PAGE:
What’s in a name?


I sat pensively waiting to be let in to see the principal.

I never liked going to the principal’s office. I was one of those students who never got into trouble. Actually, I never really got into anything let alone trouble. I still meet people who were in the same school with me for four years but never saw or heard me do anything. I was really quiet. I was so quiet that most of the teachers who taught me don’t remember me ever answering a question or asking any. So you’d have to swear an affidavit and take a polygraph test to confirm to them that I was one of their students. I was present and absent at the same time, mostly, I was absent.

So I had no reason to ever be found at the principal’s office. I was not outstanding in class and neither was I out of class. I was very average. Average is bad because no one ever notices you. My class had more than fifty boys but they only noticed the top 20 and the bottom 10, the rest of us were just there, mostly making up the numbers. That tells you that being very good or terribly bad at something is better than being average. No one remembers average people even when they are good people.

So I had no reason not to like the principal’s office but then again, I had no reason to like it either. Rarely did anyone visit that office for good reason. Most boys would land at the principal’s office as a disciplinary matter. If you were ever told to go see the principal, you’d start wondering what you’d done wrong. Then you’d borrow a tie and a blazer then wipe your shoes clean. The principal’s office wasn’t a place anyone wanted to visit.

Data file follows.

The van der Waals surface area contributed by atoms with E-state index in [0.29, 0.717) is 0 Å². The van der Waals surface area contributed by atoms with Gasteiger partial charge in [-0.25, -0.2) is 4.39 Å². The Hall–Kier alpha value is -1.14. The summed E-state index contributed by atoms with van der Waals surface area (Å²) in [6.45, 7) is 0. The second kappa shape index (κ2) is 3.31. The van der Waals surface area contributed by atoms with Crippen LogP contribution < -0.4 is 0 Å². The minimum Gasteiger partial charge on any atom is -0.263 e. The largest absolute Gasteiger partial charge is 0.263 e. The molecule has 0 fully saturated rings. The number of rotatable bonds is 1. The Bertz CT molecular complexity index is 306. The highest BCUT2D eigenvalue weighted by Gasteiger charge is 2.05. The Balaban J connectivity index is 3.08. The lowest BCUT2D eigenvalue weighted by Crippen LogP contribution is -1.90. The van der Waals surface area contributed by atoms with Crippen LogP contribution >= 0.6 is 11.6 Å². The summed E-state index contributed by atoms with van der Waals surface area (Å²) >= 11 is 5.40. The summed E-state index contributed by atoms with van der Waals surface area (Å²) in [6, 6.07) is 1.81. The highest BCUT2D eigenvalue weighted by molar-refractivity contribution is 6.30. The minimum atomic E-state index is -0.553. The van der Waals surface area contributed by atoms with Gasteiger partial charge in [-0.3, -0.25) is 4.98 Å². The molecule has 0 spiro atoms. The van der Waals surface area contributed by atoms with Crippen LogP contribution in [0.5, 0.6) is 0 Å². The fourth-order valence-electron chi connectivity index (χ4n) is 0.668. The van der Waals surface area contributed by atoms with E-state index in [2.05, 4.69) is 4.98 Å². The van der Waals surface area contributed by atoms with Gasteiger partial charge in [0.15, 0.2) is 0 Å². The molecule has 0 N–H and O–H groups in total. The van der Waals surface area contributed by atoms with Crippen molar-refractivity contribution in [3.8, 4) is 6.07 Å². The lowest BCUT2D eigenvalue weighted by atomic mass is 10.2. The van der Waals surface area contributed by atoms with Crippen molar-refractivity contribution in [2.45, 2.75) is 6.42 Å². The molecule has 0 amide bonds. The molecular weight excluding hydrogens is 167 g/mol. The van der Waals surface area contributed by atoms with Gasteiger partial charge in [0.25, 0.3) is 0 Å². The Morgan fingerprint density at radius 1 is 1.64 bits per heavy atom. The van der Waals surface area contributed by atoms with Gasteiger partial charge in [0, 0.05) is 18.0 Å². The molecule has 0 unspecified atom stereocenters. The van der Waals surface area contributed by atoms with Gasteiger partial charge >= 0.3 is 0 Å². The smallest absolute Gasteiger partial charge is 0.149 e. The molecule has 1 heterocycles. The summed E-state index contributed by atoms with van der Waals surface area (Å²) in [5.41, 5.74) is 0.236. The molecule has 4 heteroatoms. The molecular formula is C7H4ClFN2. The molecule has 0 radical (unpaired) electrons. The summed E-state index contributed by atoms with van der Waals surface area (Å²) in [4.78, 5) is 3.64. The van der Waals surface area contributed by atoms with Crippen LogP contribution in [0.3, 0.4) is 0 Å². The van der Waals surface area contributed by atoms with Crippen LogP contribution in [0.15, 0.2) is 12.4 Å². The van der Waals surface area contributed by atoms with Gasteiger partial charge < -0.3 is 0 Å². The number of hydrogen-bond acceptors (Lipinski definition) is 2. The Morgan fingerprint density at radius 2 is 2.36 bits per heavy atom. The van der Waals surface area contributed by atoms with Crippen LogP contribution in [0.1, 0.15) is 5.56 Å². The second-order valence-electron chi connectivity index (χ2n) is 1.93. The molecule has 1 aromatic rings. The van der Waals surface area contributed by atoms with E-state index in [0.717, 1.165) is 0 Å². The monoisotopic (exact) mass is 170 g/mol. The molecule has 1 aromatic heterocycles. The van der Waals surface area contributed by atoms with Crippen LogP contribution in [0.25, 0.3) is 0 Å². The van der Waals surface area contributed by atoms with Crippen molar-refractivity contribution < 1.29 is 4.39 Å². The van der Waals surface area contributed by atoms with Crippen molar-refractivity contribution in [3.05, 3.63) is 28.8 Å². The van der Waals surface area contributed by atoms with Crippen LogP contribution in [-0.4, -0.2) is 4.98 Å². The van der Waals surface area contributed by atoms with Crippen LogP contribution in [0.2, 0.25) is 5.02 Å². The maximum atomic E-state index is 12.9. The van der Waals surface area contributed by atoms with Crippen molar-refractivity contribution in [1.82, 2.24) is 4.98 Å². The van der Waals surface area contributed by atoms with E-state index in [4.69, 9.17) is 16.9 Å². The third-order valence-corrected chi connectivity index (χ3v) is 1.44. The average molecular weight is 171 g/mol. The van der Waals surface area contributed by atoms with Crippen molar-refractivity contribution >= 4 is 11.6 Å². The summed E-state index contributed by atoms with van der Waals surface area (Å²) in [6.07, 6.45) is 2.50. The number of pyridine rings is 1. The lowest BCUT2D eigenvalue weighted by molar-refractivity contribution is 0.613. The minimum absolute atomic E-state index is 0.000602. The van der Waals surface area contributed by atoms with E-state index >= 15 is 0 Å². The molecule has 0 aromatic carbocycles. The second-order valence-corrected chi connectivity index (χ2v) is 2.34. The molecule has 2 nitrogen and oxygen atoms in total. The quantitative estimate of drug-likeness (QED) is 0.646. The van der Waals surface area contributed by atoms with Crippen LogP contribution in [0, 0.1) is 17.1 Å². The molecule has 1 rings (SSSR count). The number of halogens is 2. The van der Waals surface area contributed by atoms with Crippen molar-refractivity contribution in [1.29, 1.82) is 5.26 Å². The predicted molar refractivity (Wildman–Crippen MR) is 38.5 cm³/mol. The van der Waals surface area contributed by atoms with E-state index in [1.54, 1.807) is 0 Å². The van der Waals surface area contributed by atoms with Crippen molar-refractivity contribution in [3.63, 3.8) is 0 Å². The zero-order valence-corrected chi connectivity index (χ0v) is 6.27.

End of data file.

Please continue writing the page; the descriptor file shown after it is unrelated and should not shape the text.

I had come to see the principal in protest.

See, I needed to attend my big sister’s wedding that Saturday and the deputy principal had, in his own wisdom or lack of it, thought it a very trivial reason. He, the deputy principal, was a very slender man in his fifty’s. He was dark, very dark. His complexion was the kind of black that shines. You’d be forgiven for thinking that he had applied a fresh coat of the legendary kiwi shoe polish on his face. He had a long thin face, which he mostly adorned with spectacles that had square shaped lenses.

The boys had nicknamed him Kamwova. This, believe it or not, is an English name. The deputy principal had a habit of telling the boys to “come over here!” which, as a result of his misguided pronunciation and the uncanny mother tongue influence to his speech would mostly sound like “kamwova”. He obviously had no idea that that was what we called him.

So the deputy principal had spent not more than a minute listening to why I needed to be away. He had practically brushed it aside as a non-issue and decided that he didn’t need to bother his otherwise busy intellect listen to a boy who didn’t want to stay in school.

“Yes Kijana! What is the problem?” He asked.

I heaved a sigh, squared my shoulders and had almost opened my mouth to answer him when he belted out in a loud voice “Kijana! Are you going to speak or stand there like a zombie? I asked you what the problem was!”

“I need permission Sir.” I sheepishly said.

“Permission for what?” He asked.

“My sister is getting married on Saturday and I wanted…”

“No!” He yelled out, “Go back to class!”

I didn’t move. Partly because I felt that I had not gotten a fair hearing and wanted to protest, peacefully of course. So I just stood there. I was about to open my mouth and try to explain myself further when he beat me to it.

“Kijana! What are you still doing here! I said no! Get out of my office and go to class.”